Today on the podcast I’m talking to Aaron Flores, a Registered Dietitian Nutritionist and Body Trust provider based in Los Angeles. With over 10 years of experience, Aaron has worked with eating disorders in a variety of settings. 

I get a lot of questions around why there are so many women in the Intuitive Eating/eating disorder field when there are so many men who struggle too. In response to that, Aaron is here to talk all about gender and body image and Intuitive Eating from a male perspective. 

In this episode, we talk about: 

  • How Aaron starting working in the eating disorder field 
  • Healing his relationship with food 
  • Becoming a Body Trust provider 
  • Gender and body image healing
  • Addressing the notion that diets don’t work 

How Aaron Got Into The Eating Disorder Field 

Like a lot of other folks who got into nutrition, Aaron had his own struggles with food growing up. On the recommendation of his family, he saw his first Dietitian when he was 15. He hated every minute of it. Looking back, there was nothing wrong with his bod; it may have been a bit bigger than the norm, but it wasn’t large or fat in any way. 

Throughout Aaron’s young adult years, food was always there for him. From the time he went away to college, to when he dropped out of college, to when he moved back to LA and worked a job he hated in the video game industry, food was a friend.

It was during that time that he decided to implement all those things the Dietitian had told him to so many years ago. As a result, his weight started to change and he got a ton of praise for it. But he was also exhibiting a ton of eating disorder behaviour. He was excessively exercising, anxious about food, missing out on social events, and cutting out food groups. 

On top of that, everyone was treating him differently- in a good way.  

This all happened at the same time that he was unhappy with job and realized he needed to do something else. In light of his weight loss journey and interest in nutrition, Aaron decided to become a Dietitian. 

Throughout school he was very weight loss focused, but there came a time where things started to change. He read Intuitive Eating and Health At Every Size, he was supervised by Elyse Resch, he learned about social justice, and eventually found himself where he is now. 

Healing His Relationship With Food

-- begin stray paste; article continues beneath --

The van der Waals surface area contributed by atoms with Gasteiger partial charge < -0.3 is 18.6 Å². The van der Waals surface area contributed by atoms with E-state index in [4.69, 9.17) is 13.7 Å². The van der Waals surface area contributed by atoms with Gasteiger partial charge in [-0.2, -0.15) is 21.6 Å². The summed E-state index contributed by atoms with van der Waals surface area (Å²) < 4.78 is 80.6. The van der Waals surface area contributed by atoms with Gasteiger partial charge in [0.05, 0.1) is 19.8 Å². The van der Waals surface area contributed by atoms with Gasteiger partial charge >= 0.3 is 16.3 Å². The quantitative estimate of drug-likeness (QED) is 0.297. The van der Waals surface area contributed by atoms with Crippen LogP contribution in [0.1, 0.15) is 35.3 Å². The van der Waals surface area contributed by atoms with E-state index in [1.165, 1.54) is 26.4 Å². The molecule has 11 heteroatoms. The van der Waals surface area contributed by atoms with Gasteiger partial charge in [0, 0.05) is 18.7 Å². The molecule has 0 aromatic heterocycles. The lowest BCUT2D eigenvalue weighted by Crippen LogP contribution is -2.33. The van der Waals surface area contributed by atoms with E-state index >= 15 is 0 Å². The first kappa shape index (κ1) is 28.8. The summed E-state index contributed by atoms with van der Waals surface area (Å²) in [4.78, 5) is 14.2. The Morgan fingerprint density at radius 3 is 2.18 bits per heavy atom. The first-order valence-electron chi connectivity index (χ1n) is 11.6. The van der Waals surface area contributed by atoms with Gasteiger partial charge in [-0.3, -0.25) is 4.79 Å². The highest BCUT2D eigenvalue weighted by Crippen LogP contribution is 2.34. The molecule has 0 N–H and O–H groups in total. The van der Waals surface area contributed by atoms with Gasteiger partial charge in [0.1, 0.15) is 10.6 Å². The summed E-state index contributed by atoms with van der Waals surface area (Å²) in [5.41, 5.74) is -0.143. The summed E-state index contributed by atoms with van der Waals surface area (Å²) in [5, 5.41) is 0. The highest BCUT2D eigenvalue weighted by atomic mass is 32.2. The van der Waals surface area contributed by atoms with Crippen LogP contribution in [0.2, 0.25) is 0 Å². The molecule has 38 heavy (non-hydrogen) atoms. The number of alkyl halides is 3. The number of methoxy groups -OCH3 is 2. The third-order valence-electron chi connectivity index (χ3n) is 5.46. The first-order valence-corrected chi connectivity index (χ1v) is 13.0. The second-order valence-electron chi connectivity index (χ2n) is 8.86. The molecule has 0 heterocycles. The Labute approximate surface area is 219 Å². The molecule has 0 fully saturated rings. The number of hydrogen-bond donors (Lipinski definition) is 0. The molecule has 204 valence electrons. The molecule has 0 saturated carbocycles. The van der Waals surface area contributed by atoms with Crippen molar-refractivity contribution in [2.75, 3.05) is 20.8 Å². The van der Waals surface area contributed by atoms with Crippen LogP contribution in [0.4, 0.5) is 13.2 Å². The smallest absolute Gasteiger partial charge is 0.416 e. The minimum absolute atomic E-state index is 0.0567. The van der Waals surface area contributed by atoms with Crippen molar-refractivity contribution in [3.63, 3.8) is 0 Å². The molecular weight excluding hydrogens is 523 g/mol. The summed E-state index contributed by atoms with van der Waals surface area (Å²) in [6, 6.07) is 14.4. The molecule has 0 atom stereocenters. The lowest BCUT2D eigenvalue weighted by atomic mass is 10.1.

Without the Intuitive Eating book, Aaron never would have started down the path he’s on now. He started the book in college, but didn’t ‘get’ it. He didn’t pick it back up again until much later when he heard Elyse Resch speak at a local dietetic event. She articulated the book in such a human way that finally clicked. 

The Intuitive Eating book helped Aaron think twice about the food choices he was making, why he was making them, and make changes that felt more comfortable to him. From there, it was a snowball effect. 

He continued to learn more about Health At Every Size, what activism looks like, fat acceptance, and the impact of weight stigma. He did the internal work first so he could figure out his own journey with all this and eventually implement it with his clients. 

During that time, Aaron was still helping clients with the ‘traditional’ nutrition approach. 

If he could go back and apologize to everyone he worked with, he says he would. He was straddling both paradigms until he realized he couldn’t. Even though his intention was good, the impact was harmful. 

Once he got off the fence, Aaron hit a point where helping people with weight loss was no longer in alignment with his values, so he quit. 

Becoming a Body Trust Provider 

Aaron became a Certified Body Trust provider in 2017; he was the second cohort to go through the training. He met the founders Hilary and Dana from a conference he attended, and sparked up a social media friendship with them. When they announced the Body Trust certification, Aaron was on board right away. 

Going through the certification was worth every penny. It’s thought out, intentional, has depth, and the way the content presented is amazing. Just as valuable as the education is the community that emerges among the members. All of the Body Trust providers have a similar language and understanding that has been immensely important in Aaron’s professional and personal development. 

The certification covers: 

  • Intuitive Eating
  • Health At Every Size
  • Feminist theory
  • Race work
  • Anti-oppression
  • Weight stigma
  • Fat activism
  • Social justice

It makes you think about the intersectionality of all of these topics, which allows you to discuss them with clients. This may not resonate with some clients, but for Aaron, it feels like a necessary conversation to include in this healing. 

Through Line